Is literature the superior artform? Stephen King’s “IT”

Stephen King once said in an interview, and I paraphrase here, “literature is a superior artform.” This was in regards to his books being turned into movies. He wasn’t all too concerned about the accuracy of on screen adaptations to his works, because, for him at least, a film could never be as good.

I thought about this a lot, particularly because the people in my social circle—my friends, my family, my coworkers—DO NOT read. Sure, my kids enjoy a good book if it’s required by school, and I drag them weekly to the bookstore to peruse the latest releases. But reading for them is homework, with an emphasis on the “work.” They will never, of their own volition, ask to read something. Not when there’s Instagram and Tiktok to steal their attentions. A comic based on an anime, maybe, but a full-length novel? Never. My nephews are the same way. They’ll spend hundreds of hours hunting every damn trophy in some MMORPG, but asking them to read is like asking them to volunteer for torture. It’s a really sad state of affairs and makes me worry about the future of writing in this country. Maybe this is why we have so many anti-vaxxers and Flat Earthers, because everyone is getting their information from YouTube instead of the science section at their local library. Maybe we are all headed for an Idiocracy-style world.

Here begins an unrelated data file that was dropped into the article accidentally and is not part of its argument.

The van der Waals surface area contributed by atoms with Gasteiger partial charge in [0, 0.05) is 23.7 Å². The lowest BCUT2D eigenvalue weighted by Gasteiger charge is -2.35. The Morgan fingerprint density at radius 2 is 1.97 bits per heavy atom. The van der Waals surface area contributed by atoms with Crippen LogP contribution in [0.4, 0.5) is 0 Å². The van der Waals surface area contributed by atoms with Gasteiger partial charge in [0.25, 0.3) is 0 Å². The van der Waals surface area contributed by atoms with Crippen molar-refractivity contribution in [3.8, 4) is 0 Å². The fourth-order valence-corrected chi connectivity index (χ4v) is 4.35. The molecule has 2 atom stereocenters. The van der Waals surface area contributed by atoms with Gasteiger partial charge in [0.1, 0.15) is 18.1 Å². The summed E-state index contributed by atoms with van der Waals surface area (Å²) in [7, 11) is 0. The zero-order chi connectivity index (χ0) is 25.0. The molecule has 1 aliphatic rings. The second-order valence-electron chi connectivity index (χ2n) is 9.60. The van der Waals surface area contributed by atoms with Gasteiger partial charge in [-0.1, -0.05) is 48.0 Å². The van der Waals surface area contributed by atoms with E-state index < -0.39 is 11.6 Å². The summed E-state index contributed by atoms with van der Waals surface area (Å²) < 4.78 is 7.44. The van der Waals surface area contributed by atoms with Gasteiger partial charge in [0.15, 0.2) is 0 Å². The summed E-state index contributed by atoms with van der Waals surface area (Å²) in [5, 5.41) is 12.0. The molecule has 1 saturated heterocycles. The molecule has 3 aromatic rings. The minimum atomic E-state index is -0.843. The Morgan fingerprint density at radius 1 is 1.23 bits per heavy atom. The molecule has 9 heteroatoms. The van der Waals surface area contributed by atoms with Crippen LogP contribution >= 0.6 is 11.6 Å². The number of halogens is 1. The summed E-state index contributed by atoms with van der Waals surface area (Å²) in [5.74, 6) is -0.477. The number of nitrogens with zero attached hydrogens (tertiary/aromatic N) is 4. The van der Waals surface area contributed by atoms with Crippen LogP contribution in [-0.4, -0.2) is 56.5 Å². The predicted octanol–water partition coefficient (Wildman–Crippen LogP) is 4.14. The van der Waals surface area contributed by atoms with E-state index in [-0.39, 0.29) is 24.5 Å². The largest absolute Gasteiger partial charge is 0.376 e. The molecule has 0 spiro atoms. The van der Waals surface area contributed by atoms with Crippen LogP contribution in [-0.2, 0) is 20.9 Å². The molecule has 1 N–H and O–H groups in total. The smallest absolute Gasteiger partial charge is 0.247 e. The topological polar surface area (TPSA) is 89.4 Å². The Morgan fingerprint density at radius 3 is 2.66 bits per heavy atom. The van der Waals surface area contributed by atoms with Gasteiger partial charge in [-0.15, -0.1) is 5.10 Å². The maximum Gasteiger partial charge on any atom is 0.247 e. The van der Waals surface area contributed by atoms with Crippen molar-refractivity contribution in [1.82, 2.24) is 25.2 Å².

That being said, reading Stephen King’s It really helped me challenge this notion. Yes, it takes a lot more work to get through a 1200 page story, but the rewards are more than worth the effort. Comparing It the book to It the movie directly, it’s easy to see why literature is the superior artform. There is just so much more that can be communicated through the written word—a world of thoughts and emotions, of tactile sensations—that visual media simply fails to deliver.

Want to know more? Check out the Story Matters Podcast below (also available on Spotify!) where me and my co-host, Heather, share our thoughts regarding Stephen King’s crowning achievement.


  1. STEPHEN KING'S "IT"
  2. Politics in Storytelling and Kevin Smith's He-Man
  3. A Wish in the Dark by Christina Soontornvat
  4. Graceling and The Man in the High Castle
  5. ICEFALL by Matthew J. Kirby

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